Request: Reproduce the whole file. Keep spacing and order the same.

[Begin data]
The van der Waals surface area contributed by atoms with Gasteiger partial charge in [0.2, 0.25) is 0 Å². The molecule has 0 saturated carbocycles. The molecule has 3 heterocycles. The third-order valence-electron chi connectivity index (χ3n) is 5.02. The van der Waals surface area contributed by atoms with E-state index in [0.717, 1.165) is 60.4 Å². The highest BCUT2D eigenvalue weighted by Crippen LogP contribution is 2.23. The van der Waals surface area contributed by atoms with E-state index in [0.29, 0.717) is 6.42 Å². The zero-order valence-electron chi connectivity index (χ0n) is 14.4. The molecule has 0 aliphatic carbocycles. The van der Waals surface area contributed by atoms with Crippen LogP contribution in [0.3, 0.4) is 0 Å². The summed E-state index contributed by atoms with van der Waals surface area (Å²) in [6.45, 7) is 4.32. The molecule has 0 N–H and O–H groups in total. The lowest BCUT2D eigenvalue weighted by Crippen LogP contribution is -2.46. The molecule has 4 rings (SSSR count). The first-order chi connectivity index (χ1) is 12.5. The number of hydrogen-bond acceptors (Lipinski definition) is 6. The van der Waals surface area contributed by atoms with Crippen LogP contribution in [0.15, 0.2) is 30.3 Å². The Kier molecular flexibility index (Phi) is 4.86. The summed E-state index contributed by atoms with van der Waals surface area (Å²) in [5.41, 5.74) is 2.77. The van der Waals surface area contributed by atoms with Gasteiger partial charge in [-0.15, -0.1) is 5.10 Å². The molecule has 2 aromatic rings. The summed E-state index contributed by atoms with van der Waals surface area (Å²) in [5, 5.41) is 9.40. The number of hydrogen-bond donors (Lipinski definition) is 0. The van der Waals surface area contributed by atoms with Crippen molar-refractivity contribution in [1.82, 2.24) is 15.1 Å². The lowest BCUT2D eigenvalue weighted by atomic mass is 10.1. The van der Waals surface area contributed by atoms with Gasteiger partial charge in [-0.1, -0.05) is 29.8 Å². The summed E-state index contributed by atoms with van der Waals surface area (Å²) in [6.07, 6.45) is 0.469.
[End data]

The van der Waals surface area contributed by atoms with Gasteiger partial charge in [0.2, 0.25) is 0 Å². The molecule has 0 saturated carbocycles. The molecule has 3 heterocycles. The third-order valence-electron chi connectivity index (χ3n) is 5.02. The van der Waals surface area contributed by atoms with E-state index in [0.717, 1.165) is 60.4 Å². The highest BCUT2D eigenvalue weighted by Crippen LogP contribution is 2.23. The van der Waals surface area contributed by atoms with E-state index in [0.29, 0.717) is 6.42 Å². The zero-order valence-electron chi connectivity index (χ0n) is 14.4. The molecule has 0 aliphatic carbocycles. The van der Waals surface area contributed by atoms with Crippen LogP contribution in [0.3, 0.4) is 0 Å². The summed E-state index contributed by atoms with van der Waals surface area (Å²) in [6.45, 7) is 4.32. The molecule has 0 N–H and O–H groups in total. The lowest BCUT2D eigenvalue weighted by Crippen LogP contribution is -2.46. The molecule has 4 rings (SSSR count). The first-order chi connectivity index (χ1) is 12.5. The number of hydrogen-bond acceptors (Lipinski definition) is 6. The van der Waals surface area contributed by atoms with Crippen LogP contribution in [0.15, 0.2) is 30.3 Å². The Kier molecular flexibility index (Phi) is 4.86. The summed E-state index contributed by atoms with van der Waals surface area (Å²) in [5.41, 5.74) is 2.77. The van der Waals surface area contributed by atoms with Gasteiger partial charge in [-0.15, -0.1) is 5.10 Å². The molecule has 2 aromatic rings. The summed E-state index contributed by atoms with van der Waals surface area (Å²) in [5, 5.41) is 9.40. The number of hydrogen-bond donors (Lipinski definition) is 0. The van der Waals surface area contributed by atoms with Crippen molar-refractivity contribution in [1.82, 2.24) is 15.1 Å². The lowest BCUT2D eigenvalue weighted by atomic mass is 10.1. The van der Waals surface area contributed by atoms with Gasteiger partial charge in [-0.1, -0.05) is 29.8 Å². The summed E-state index contributed by atoms with van der Waals surface area (Å²) in [6.07, 6.45) is 0.469.